On "Test Systems And Benchmarks" it says "Mushkin PC3-10700
    3 x 2,048MB, DDR3-1333, CL". Was this a mistake when writting the article or did you really tested 3 dual channel processors with 3 memory sticks?.
    3
  • ta152h
    Clarksdale is a big compromise, and I don't know why anyone would buy the Pentium without using the GPU. That's kind of the point.

    If not, you go to the faster Core 2 based Pentium. It's cheaper, runs faster, and isn't lobotomized like LGA1156 processor. At least with the Lynnfield you get the faster memory controller, but with the Clarksdale, you get abysmal memory performance and all the bad compromises of the Lynnfield, without the main benefit. Who'd want this except budget buyers who want to use the GPU?

    The Pentium G6950 is a real bomb. It's a horrible, brain-damaged processor that will be sold to the masses, because it can make for a cheap platform suitable for surfing. But when you quantify the performance, it's going to suck, bad. Better off with the older Pentiums, or an AMD product.

    Also, I'd be really curious about the Athlon X2s. The Athlon X4 is just an inferior Phenom at a lower price, but the Athlon X2 has the much larger L2 cache, which could make it a very interesting product - especially considering the price. It should also use slightly less power, saving even more money.
    6
  • ta152h
    What's with the weird L1 cache sizes anyway? The Athlon still uses 128K, 3 cycle L1 cache. And for the G6950, why do you have it 4 x 32K, and the Phenom II 2 x 128K? If you want to call the L1 cache seperate data and instruction, at least do it consistently, instead of making it confusing by applying it to the Pentium, but not to the Phenom.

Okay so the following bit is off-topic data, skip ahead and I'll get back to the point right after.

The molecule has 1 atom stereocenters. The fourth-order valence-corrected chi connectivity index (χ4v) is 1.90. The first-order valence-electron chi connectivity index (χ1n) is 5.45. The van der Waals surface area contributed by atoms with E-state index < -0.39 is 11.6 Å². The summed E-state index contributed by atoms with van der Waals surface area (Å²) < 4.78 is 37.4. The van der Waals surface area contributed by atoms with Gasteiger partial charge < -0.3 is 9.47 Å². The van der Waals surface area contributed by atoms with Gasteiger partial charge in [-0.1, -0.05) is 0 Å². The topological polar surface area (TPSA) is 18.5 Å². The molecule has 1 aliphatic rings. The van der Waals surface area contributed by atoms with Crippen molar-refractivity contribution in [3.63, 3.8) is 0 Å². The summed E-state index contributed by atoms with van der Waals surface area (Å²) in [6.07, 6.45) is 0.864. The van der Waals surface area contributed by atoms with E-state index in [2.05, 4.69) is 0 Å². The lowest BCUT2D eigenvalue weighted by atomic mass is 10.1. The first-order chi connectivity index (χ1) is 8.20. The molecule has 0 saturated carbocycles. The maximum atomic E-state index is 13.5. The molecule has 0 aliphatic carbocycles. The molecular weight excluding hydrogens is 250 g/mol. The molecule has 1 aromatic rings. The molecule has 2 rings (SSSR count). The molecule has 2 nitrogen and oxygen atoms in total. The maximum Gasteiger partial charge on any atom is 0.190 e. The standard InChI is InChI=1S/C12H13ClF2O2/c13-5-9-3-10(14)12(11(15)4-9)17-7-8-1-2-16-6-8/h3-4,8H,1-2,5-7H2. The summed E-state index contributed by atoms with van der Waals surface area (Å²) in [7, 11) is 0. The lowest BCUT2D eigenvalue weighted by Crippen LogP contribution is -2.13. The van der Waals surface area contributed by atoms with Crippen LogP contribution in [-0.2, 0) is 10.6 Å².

It's also worth noting in the thermal limits that the Pentium G6950 includes a lot more than the AMD product, including the PCI-E controller and GPU. It's not an apples to apples comparison.
    -3
  • carlhenry
    ta152hWhat's with the weird L1 cache sizes anyway? The Athlon still uses 128K, 3 cycle L1 cache. And for the G6950, why do you have it 4 x 32K, and the Phenom II 2 x 128K? If you want to call the L1 cache seperate data and instruction, at least do it consistently, instead of making it confusing by applying it to the Pentium, but not to the Phenom. It's also worth noting in the thermal limits that the Pentium G6950 includes a lot more than the AMD product, including the PCI-E controller and GPU. It's not an apples to apples comparison.


    its apples to apples because they compared on the given price point, not on the feature set. it'd be apples to pineapples if you compared a 100$ cpu vs a 200$ cpu eh?
    3
  • noob2222
    burnley14It's pretty much a free way to get better performance, so I'm glad they have so many articles about it.

    Well, obviously from this article itself, I wouldn't exactly use the term "FREE" since you would have just purchased a processor and fried it.

    Would be better to use the term gambling since nothing is guranteed.
    8